This browser displays websites in 3D

TORONTO: In a room at the recent Virtual and Augmented Reality Conference and Expo in Toronto, users were experiencing a web that’s no longer on a screen — a specialised browser allowed them to visit a videosharing website that turned into a gallery, with content showing as clickable displays.

The user, donning an avatar, could saunter through the gallery, selecting content to view, projected theatre-like, as the browser converted an existing site into a 3D environment.

This was at the VRTO (as the conference is commonly called) camp of JanusVR, a startup that has built a native virtual reality internet browser where “Webspaces become 3D spaces interconnected by portals”.

On the sidelines of VRTO, its co-founder Karan Singh said, “We’re trying to reimagine the way we interact with the internet and with content.”

Singh is a professor in the department of computer science at the University of Toronto, and a core member of its Dynamic Graphics Project Lab, where Janus’ other founder, James McCrae, was his student. In an interview, McCrae said they use an algorithm or script to “spatialise” the web: “It will take your elements, other elements of the web, mash those together and create something like a 3D environment. That’s what we do with things like YouTube and Reddit.”

There’s a spectrum that Janus covers, from “bringing the 2D to 3D directly” or “content authored to be 3D to begin with”, McCrae said.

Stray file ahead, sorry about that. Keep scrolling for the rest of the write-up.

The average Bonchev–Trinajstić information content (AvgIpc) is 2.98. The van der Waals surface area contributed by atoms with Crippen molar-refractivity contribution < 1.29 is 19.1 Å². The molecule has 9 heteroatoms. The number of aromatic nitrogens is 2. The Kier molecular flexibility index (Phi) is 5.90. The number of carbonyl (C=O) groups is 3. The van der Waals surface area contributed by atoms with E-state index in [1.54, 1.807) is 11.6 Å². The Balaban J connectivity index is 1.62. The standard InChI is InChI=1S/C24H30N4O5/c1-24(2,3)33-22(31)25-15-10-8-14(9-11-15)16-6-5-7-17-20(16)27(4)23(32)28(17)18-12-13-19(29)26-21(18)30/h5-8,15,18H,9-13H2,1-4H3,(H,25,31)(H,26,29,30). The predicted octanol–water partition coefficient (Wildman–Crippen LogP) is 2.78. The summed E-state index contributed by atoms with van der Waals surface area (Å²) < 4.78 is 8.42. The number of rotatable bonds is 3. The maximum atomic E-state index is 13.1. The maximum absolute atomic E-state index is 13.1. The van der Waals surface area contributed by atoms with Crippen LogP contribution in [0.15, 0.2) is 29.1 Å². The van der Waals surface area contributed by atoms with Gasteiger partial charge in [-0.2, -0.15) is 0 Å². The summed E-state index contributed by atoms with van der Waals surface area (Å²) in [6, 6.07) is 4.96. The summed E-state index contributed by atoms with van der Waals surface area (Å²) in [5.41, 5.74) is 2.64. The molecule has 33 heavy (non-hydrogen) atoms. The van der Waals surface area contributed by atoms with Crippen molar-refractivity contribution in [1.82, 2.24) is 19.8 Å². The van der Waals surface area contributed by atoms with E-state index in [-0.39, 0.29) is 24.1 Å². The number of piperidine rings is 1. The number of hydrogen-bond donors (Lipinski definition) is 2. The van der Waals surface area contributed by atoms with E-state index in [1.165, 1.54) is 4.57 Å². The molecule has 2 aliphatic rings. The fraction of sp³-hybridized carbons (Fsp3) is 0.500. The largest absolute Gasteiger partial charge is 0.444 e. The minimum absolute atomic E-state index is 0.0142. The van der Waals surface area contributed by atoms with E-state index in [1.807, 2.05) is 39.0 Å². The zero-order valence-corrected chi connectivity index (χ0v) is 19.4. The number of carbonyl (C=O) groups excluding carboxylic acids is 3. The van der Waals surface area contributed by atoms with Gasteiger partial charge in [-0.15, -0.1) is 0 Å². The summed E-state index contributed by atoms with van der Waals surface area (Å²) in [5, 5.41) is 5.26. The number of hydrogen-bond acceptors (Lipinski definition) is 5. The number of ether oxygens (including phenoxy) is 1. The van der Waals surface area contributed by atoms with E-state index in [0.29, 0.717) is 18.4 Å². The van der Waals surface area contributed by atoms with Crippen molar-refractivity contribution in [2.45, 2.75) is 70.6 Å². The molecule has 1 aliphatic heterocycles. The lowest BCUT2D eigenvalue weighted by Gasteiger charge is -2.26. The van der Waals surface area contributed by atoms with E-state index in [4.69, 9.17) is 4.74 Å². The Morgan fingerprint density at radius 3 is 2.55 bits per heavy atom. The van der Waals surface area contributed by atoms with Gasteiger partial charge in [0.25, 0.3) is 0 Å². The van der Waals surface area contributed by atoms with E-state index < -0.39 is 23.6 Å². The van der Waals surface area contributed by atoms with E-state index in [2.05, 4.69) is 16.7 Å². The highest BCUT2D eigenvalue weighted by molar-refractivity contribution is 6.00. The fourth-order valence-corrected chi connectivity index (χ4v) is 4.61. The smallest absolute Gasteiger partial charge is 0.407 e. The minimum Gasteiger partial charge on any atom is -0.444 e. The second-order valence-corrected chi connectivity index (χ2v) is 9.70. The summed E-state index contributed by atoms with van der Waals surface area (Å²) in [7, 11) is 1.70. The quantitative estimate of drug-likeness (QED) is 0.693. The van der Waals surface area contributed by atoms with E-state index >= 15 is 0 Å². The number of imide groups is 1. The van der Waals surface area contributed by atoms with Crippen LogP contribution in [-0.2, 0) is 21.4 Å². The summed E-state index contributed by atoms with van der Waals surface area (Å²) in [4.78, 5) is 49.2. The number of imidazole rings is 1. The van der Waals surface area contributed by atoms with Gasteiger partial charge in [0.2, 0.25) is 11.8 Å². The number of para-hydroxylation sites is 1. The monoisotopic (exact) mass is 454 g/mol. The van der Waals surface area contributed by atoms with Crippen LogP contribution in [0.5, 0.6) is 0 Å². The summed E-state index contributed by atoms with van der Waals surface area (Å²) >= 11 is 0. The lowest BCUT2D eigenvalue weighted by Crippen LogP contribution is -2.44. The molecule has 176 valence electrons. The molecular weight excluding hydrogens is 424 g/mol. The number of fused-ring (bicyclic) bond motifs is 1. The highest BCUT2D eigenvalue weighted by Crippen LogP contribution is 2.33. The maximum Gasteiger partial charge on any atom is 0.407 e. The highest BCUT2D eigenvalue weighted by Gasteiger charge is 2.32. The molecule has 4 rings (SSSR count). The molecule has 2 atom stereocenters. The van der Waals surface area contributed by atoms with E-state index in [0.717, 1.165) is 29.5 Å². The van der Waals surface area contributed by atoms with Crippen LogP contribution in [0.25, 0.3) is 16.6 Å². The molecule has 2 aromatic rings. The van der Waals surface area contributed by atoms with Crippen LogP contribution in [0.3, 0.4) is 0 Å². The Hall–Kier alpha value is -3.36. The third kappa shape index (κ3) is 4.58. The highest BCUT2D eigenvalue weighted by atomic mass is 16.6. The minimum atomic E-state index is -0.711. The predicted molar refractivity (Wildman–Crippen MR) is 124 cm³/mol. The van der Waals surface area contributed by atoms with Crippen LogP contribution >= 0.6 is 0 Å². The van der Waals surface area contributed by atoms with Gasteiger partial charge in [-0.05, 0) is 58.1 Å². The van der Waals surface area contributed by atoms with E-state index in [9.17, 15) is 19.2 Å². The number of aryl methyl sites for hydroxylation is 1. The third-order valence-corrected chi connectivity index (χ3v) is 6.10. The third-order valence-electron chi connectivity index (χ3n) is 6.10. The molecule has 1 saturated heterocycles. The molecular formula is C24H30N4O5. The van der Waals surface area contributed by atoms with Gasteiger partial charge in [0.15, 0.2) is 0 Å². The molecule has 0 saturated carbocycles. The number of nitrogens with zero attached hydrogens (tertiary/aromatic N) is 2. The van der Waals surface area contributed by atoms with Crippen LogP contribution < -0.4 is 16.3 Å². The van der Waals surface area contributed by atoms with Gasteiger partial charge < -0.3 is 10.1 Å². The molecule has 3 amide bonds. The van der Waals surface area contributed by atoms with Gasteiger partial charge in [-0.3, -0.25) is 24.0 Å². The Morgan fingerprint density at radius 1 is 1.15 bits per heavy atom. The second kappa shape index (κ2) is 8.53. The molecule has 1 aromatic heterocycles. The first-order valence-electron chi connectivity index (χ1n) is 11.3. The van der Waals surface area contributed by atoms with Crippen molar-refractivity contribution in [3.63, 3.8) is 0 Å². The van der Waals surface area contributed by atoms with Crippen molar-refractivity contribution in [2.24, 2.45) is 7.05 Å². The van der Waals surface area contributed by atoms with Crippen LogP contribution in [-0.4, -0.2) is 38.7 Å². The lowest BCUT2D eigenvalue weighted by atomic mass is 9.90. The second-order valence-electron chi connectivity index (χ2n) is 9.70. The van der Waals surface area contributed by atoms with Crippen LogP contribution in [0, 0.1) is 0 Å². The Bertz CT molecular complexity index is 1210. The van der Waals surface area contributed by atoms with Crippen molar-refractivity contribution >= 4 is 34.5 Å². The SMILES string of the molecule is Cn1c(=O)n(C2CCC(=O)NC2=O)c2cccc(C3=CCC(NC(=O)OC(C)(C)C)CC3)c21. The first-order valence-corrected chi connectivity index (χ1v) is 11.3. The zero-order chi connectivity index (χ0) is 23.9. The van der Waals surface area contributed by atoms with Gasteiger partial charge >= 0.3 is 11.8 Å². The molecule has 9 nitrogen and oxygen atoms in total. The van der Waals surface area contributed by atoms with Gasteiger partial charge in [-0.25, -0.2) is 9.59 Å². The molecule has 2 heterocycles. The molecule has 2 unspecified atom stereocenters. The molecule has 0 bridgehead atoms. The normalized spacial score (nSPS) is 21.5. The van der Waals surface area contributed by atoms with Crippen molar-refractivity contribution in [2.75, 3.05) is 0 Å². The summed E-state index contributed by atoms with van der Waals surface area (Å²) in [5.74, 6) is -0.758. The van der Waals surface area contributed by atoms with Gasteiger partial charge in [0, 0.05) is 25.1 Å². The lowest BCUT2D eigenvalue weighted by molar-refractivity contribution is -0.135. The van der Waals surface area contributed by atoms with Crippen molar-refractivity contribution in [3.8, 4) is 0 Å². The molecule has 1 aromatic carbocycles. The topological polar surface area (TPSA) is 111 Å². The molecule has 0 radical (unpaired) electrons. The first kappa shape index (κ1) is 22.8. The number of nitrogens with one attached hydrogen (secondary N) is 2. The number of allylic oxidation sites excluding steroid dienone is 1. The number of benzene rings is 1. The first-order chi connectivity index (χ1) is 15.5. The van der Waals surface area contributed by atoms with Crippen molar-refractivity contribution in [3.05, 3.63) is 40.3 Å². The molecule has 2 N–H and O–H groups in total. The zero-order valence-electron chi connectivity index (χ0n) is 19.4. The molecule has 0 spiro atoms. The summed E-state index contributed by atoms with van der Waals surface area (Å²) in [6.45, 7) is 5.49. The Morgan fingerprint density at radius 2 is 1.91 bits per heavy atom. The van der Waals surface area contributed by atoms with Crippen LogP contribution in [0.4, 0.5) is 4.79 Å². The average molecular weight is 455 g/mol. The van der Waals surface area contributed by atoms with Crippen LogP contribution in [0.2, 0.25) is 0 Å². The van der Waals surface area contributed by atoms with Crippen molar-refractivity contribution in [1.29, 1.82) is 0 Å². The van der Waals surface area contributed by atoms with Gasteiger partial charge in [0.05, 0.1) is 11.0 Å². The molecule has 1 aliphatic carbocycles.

Web browsers, conceived in the mid-1990s, addressed the web in terms of pages, as content was mainly text and images. As Singh, who is from New Delhi, explained, “Since then the world has changed, but that design hasn’t changed.

“But at this time, where we are dealing with a resurgence of Augmented Reality and Virtual Reality, and the immersive world has started to become important again, working with that same model is a bit too much patchwork, in our opinion. At some point, the paradigm needs to evolve or be reimagined. We’re doing both. And the way we’re doing it is by changing the analogy. Web pages are now web spaces and links are portals.”

While Janus has its native browser, it also has JanusWeb, accessible through existing browsers and given the trajectory of how the web is viewed now, a smartphone app is on schedule for release this year.

In terms of the magnitude of the web, Janus’ reach is “tiny”, as Singh acknowledges, with about 100,000 users spanning 145 countries, but in terms of the VR/AR space, he says, these numbers are “very significant”.

The optimum experience for this technology comes with hardware – headsets, and controllers. Those may become common in the not-too-distant future. “As price continues to drop down, we’re going to continue to see a lot more adoption, a lot more people interested in exploring the immersive web. In this sort of latest generation or cadence of renewed interest in virtual reality, and the overall timing, it is really ideal for us there,” McCrae said.

The company is co-located in Toronto and San Mateo, California, as McCrae has moved to the Silicon Valley. Its founders are looking at locking in the firstmover advantage.


Featuring nearly 100 speakers and 50 exhibitors, VRTO was in its second year and brought bleeding-edge technology at Ryerson University in Toronto.

Enhanced acceptance of VRTO has obviously pleased its founder and executive director Keram Malicki-Sanchez. He said, “It has doubled in terms of the number of attendees and my effort to get those people through the door is probably half.”

Those at VRTO represented tech majors like Google, Microsoft, IMAX, AMD, with participants from NASA Ames Research, as well as various universities.

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